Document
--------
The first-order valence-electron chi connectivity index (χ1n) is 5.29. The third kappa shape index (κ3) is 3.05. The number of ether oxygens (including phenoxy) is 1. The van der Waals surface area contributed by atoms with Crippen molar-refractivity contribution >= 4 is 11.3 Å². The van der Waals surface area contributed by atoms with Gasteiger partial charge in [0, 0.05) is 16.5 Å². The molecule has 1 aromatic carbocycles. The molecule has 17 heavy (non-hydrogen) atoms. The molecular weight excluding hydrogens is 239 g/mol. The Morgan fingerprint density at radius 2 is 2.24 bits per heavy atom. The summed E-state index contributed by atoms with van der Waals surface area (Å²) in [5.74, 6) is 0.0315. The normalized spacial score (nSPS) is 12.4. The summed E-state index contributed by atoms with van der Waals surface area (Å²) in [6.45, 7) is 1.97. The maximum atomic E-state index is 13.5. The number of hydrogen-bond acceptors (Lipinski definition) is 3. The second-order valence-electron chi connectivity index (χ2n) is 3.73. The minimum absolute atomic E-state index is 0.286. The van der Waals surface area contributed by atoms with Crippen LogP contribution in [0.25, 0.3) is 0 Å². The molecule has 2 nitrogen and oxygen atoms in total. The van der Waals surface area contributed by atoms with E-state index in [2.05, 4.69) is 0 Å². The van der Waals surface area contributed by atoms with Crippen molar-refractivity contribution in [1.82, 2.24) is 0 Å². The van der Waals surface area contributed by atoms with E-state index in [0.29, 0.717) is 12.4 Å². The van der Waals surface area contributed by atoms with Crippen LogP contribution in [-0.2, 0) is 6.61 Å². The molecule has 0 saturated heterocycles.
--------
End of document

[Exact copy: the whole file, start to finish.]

The first-order valence-electron chi connectivity index (χ1n) is 5.29. The third kappa shape index (κ3) is 3.05. The number of ether oxygens (including phenoxy) is 1. The van der Waals surface area contributed by atoms with Crippen molar-refractivity contribution >= 4 is 11.3 Å². The van der Waals surface area contributed by atoms with Gasteiger partial charge in [0, 0.05) is 16.5 Å². The molecule has 1 aromatic carbocycles. The molecule has 17 heavy (non-hydrogen) atoms. The molecular weight excluding hydrogens is 239 g/mol. The Morgan fingerprint density at radius 2 is 2.24 bits per heavy atom. The summed E-state index contributed by atoms with van der Waals surface area (Å²) in [5.74, 6) is 0.0315. The normalized spacial score (nSPS) is 12.4. The summed E-state index contributed by atoms with van der Waals surface area (Å²) in [6.45, 7) is 1.97. The maximum atomic E-state index is 13.5. The number of hydrogen-bond acceptors (Lipinski definition) is 3. The second-order valence-electron chi connectivity index (χ2n) is 3.73. The minimum absolute atomic E-state index is 0.286. The van der Waals surface area contributed by atoms with Crippen LogP contribution in [0.25, 0.3) is 0 Å². The molecule has 2 nitrogen and oxygen atoms in total. The van der Waals surface area contributed by atoms with E-state index in [2.05, 4.69) is 0 Å². The van der Waals surface area contributed by atoms with Crippen molar-refractivity contribution in [1.82, 2.24) is 0 Å². The van der Waals surface area contributed by atoms with E-state index in [0.29, 0.717) is 12.4 Å². The van der Waals surface area contributed by atoms with Crippen LogP contribution in [-0.2, 0) is 6.61 Å². The molecule has 0 saturated heterocycles.